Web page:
Saturday, September 29, 2007

A letter to 'Ernie'


Dear Ernie,

Why'd you have to go and shoot yourself, all those many moons ago? You were such a talent and would have made a hell of an old man.

I remember trying to read you as a kid, gazing at the novel, impressed by the words, but unable to understand it. Then came college English and the story of the dying writer in Africa. God, how wonderful that was, and is.

A year later, I took your story about the Fiesta in Pamplona to the lake over Memorial Day weekend. I sat on the deck, enthralled, ignoring the bluegill, barely moving until it was finished.

Then came the beaches of Florida, which put me in mind of your beloved Key West, and thus meant a trip also to the local book shop, to find your beautiful story of the first World War. I think I fell a little in love with Catherine myself that spring, not to mention in love, too, with language, writing, the craft of it as a vocation.

A year or so ago, I somehow gathered the gumption to revisit the Pamplona story. For years I had feared this, afraid a re-reading would spoil that first, virginal experience. It did not.

Somewhere along the way I found your short stories, Ernie, and am convinced that is where your true talent lay. Nick Adams, up in Michigan, is the finest of American letters. Let anyone say with a straight face there's something better and I'll punch them senseless out in the street, all in your honor, of course.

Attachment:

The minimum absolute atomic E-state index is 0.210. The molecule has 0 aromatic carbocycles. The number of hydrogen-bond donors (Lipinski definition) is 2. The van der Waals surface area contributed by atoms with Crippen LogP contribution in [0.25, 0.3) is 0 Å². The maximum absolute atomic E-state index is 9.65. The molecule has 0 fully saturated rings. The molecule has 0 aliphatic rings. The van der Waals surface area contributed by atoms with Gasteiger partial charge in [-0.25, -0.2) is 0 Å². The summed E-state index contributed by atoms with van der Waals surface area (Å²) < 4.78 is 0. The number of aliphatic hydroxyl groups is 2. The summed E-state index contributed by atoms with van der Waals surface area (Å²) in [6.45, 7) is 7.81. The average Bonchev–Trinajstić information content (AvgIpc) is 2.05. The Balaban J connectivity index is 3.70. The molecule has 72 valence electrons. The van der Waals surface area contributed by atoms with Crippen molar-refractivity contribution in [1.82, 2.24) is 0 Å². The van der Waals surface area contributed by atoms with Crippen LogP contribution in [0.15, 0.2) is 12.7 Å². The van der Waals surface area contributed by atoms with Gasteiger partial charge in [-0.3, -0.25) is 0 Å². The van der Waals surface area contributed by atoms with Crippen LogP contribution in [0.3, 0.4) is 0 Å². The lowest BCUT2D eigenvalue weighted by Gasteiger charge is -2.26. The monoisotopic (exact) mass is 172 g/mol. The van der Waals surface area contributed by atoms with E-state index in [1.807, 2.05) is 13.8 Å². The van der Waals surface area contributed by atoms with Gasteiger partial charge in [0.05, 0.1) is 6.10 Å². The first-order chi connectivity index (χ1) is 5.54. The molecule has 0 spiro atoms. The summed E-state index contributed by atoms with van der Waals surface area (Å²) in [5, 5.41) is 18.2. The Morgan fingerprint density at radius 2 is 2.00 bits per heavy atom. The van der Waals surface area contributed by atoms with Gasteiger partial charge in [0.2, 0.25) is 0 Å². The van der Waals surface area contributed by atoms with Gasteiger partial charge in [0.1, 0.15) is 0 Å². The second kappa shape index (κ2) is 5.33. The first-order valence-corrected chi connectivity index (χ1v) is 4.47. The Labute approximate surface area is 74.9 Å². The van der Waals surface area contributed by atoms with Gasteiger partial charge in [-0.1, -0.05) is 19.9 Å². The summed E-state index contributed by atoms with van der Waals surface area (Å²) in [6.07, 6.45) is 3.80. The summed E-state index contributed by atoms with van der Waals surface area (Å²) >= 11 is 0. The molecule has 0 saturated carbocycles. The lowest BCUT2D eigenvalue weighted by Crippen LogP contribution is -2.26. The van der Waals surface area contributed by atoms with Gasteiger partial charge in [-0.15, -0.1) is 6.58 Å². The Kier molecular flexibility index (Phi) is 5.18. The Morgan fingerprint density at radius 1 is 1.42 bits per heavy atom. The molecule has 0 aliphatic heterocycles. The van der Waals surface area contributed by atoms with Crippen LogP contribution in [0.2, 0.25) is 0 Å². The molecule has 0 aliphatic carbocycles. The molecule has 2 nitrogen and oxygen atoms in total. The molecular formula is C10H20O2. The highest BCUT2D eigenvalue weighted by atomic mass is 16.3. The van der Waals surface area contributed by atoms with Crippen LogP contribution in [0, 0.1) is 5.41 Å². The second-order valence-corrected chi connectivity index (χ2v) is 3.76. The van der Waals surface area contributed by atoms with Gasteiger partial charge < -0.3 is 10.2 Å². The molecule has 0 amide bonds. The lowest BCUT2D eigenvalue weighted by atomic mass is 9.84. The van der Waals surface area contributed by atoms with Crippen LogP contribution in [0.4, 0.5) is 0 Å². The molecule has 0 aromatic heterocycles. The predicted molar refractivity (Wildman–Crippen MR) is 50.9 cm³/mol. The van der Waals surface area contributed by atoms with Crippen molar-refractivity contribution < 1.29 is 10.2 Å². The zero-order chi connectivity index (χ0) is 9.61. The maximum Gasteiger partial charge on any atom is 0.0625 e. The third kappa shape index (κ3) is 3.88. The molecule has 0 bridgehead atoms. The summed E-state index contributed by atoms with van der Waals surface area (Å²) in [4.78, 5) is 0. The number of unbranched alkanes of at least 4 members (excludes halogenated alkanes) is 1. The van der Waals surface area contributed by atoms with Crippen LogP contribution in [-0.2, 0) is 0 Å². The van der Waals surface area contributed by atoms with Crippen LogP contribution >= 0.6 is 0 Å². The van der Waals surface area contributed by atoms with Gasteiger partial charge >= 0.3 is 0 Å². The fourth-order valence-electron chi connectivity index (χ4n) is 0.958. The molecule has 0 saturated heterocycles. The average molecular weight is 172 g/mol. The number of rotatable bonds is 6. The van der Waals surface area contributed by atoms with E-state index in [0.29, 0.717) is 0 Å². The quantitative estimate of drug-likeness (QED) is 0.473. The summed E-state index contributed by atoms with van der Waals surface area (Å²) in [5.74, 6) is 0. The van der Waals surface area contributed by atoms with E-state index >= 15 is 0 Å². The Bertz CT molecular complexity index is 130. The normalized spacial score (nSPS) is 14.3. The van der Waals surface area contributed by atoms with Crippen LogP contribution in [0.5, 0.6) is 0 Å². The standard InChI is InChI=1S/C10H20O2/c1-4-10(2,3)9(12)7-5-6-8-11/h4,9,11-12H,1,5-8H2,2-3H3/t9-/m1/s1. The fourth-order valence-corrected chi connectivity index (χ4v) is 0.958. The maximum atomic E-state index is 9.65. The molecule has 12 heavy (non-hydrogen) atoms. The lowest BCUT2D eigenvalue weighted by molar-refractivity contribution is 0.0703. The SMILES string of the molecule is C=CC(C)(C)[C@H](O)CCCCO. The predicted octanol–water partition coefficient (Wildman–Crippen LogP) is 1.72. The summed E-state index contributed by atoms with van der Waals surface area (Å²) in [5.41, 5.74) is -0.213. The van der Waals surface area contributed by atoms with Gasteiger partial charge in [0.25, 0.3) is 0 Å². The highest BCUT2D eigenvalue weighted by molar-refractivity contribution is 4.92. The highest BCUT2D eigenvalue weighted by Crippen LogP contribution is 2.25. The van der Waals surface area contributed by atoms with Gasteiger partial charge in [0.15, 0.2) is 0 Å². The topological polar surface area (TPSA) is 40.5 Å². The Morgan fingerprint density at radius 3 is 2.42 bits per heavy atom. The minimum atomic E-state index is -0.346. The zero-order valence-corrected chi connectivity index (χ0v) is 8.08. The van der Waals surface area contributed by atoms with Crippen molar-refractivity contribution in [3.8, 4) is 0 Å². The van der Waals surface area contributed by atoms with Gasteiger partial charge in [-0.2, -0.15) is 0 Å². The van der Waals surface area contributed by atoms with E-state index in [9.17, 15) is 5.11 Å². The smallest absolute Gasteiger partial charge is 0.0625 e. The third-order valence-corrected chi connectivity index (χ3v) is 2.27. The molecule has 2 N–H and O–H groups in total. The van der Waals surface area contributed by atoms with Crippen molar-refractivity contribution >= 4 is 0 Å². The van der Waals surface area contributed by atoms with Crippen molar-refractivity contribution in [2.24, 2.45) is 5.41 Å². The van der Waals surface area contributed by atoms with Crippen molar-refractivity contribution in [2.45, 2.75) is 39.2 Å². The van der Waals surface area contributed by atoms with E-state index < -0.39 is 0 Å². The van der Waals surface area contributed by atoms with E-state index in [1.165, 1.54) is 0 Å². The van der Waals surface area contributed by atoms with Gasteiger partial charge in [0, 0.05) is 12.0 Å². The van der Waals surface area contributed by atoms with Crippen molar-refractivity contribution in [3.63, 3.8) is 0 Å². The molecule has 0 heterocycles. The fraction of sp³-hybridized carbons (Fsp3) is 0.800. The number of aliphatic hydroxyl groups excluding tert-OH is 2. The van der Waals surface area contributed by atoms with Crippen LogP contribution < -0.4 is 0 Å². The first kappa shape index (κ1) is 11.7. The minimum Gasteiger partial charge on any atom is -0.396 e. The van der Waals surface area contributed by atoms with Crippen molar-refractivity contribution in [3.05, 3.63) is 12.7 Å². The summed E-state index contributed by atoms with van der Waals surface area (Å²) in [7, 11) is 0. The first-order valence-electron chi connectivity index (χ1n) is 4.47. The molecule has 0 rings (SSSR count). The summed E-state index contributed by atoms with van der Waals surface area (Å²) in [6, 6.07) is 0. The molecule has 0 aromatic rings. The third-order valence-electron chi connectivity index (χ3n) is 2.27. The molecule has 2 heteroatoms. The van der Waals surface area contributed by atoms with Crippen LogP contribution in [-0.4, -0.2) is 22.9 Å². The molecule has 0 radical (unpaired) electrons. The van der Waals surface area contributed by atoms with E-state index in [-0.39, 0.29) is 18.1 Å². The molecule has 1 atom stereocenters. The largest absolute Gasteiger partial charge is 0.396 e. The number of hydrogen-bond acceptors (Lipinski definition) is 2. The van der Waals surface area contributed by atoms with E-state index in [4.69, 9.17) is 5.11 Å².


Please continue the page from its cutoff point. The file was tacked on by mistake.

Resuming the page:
My favorite is "A Clean, Well-Lighted Place." How fine that is, Ernie. How simply, wonderfully fine. A better understanding of the human condition, of what makes a man hurt inside, does not exist.

There are others. Francis Macomber. The hills like white elephants. Even Harry Morgan and his rum running is good, in its way.

Reading your biographer James Mellow's words this morning makes me yearn to point the Xterra southward, toward Miami and beyond, not stopping until I reach the corner of Greene and Duval. You know where I mean.

Or jaunt off to Pamplona in July. Do I dare run with the bulls? I know I could lose myself in the cafes and at the bullfights, hoping that my own Lady Brett Ashley awaits me there.

One last book awaits, my own personal Kilimanjaro, a journey I've yet to endure. It's the Spanish war book, Ernie, and I don't know why I've yet to read it. I have this crazy theory -- you would, no doubt, call me a fool over it -- that one reads books when one is supposed to, that the words and the moment meet for a strange and wonderful rendezvous in the mists of your mind, right at the perfect time for you both.

I don't know. It will happen soon, Ernie. It has to happen soon.

I think often about those last days in Ketchum, when the Black Dog had become a vulture, (or maybe more appropriately a hyena), attached to your bones in its horrific way. And when it all became too much, when you'd at last lost the final battle with the life you lived so well, did you meet the end with the grace of your characters? Or was that, too, just a lie?

Whatever the case, Ernie, you'll always be the writer of that lost generation. Scotty, Pound, Dos, Gertrude, Sherwood -- none of them can touch you now. You belong, like Lincoln, to the ages, forever tangled between the man and the myth.

Only your words remain, the best, last legacy of any writer's life.

Sincerely from a big fan,

Jake

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